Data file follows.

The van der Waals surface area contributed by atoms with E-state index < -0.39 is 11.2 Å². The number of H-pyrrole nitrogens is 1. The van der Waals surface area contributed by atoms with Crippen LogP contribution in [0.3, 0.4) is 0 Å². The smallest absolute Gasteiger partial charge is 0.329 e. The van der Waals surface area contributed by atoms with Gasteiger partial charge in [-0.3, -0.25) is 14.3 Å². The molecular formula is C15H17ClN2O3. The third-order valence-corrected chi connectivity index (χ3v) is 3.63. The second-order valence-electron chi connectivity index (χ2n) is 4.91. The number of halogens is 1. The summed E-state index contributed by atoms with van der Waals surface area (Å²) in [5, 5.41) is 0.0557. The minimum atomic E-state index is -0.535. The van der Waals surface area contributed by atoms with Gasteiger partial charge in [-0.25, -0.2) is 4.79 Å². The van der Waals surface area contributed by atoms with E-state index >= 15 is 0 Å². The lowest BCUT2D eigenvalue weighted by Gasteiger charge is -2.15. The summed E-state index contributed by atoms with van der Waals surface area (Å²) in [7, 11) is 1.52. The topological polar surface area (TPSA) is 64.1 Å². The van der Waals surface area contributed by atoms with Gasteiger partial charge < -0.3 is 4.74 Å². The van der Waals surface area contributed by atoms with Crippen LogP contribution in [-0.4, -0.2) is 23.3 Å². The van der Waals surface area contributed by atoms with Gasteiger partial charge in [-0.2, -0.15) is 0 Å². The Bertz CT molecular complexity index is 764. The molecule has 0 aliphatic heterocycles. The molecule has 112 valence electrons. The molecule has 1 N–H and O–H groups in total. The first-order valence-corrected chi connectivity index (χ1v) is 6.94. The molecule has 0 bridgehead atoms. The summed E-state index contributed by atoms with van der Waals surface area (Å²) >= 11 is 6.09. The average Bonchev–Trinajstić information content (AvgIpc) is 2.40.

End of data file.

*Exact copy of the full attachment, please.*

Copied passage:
The van der Waals surface area contributed by atoms with E-state index < -0.39 is 11.2 Å². The number of H-pyrrole nitrogens is 1. The van der Waals surface area contributed by atoms with Crippen LogP contribution in [0.3, 0.4) is 0 Å². The smallest absolute Gasteiger partial charge is 0.329 e. The van der Waals surface area contributed by atoms with Gasteiger partial charge in [-0.3, -0.25) is 14.3 Å². The molecular formula is C15H17ClN2O3. The third-order valence-corrected chi connectivity index (χ3v) is 3.63. The second-order valence-electron chi connectivity index (χ2n) is 4.91. The number of halogens is 1. The summed E-state index contributed by atoms with van der Waals surface area (Å²) in [5, 5.41) is 0.0557. The minimum atomic E-state index is -0.535. The van der Waals surface area contributed by atoms with Gasteiger partial charge in [-0.25, -0.2) is 4.79 Å². The van der Waals surface area contributed by atoms with E-state index >= 15 is 0 Å². The lowest BCUT2D eigenvalue weighted by Gasteiger charge is -2.15. The summed E-state index contributed by atoms with van der Waals surface area (Å²) in [7, 11) is 1.52. The topological polar surface area (TPSA) is 64.1 Å². The van der Waals surface area contributed by atoms with Gasteiger partial charge < -0.3 is 4.74 Å². The van der Waals surface area contributed by atoms with Crippen LogP contribution in [-0.4, -0.2) is 23.3 Å². The van der Waals surface area contributed by atoms with Gasteiger partial charge in [-0.2, -0.15) is 0 Å². The Bertz CT molecular complexity index is 764. The molecule has 0 aliphatic heterocycles. The molecule has 112 valence electrons. The molecule has 1 N–H and O–H groups in total. The first-order valence-corrected chi connectivity index (χ1v) is 6.94. The molecule has 0 bridgehead atoms. The summed E-state index contributed by atoms with van der Waals surface area (Å²) >= 11 is 6.09. The average Bonchev–Trinajstić information content (AvgIpc) is 2.40.